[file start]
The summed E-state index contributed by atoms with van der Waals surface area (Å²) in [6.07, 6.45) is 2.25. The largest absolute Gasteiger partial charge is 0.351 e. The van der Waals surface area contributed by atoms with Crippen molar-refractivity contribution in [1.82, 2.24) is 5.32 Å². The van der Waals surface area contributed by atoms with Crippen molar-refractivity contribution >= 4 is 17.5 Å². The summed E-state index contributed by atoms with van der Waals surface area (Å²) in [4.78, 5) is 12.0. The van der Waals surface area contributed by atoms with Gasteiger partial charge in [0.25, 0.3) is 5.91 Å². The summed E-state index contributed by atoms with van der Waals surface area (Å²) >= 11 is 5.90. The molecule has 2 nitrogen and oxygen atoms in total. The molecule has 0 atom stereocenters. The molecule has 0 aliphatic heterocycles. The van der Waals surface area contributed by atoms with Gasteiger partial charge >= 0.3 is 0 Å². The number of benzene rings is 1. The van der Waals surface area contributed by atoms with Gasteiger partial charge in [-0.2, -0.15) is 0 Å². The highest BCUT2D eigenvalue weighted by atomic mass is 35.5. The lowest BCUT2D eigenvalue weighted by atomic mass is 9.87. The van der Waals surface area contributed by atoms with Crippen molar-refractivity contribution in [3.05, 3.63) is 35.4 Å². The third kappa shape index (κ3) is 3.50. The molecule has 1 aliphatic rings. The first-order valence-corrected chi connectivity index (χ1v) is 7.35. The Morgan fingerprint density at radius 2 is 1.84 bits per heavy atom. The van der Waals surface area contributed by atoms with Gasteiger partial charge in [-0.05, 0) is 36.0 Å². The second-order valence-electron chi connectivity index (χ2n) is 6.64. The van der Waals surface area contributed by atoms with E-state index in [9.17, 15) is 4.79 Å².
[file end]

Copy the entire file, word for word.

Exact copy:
The summed E-state index contributed by atoms with van der Waals surface area (Å²) in [6.07, 6.45) is 2.25. The largest absolute Gasteiger partial charge is 0.351 e. The van der Waals surface area contributed by atoms with Crippen molar-refractivity contribution in [1.82, 2.24) is 5.32 Å². The van der Waals surface area contributed by atoms with Crippen molar-refractivity contribution >= 4 is 17.5 Å². The summed E-state index contributed by atoms with van der Waals surface area (Å²) in [4.78, 5) is 12.0. The van der Waals surface area contributed by atoms with Gasteiger partial charge in [0.25, 0.3) is 5.91 Å². The summed E-state index contributed by atoms with van der Waals surface area (Å²) >= 11 is 5.90. The molecule has 2 nitrogen and oxygen atoms in total. The molecule has 0 atom stereocenters. The molecule has 0 aliphatic heterocycles. The van der Waals surface area contributed by atoms with Gasteiger partial charge >= 0.3 is 0 Å². The number of benzene rings is 1. The van der Waals surface area contributed by atoms with Gasteiger partial charge in [-0.2, -0.15) is 0 Å². The highest BCUT2D eigenvalue weighted by atomic mass is 35.5. The lowest BCUT2D eigenvalue weighted by atomic mass is 9.87. The van der Waals surface area contributed by atoms with Crippen molar-refractivity contribution in [3.05, 3.63) is 35.4 Å². The third kappa shape index (κ3) is 3.50. The molecule has 1 aliphatic rings. The first-order valence-corrected chi connectivity index (χ1v) is 7.35. The Morgan fingerprint density at radius 2 is 1.84 bits per heavy atom. The van der Waals surface area contributed by atoms with Gasteiger partial charge in [-0.05, 0) is 36.0 Å². The second-order valence-electron chi connectivity index (χ2n) is 6.64. The van der Waals surface area contributed by atoms with E-state index in [9.17, 15) is 4.79 Å².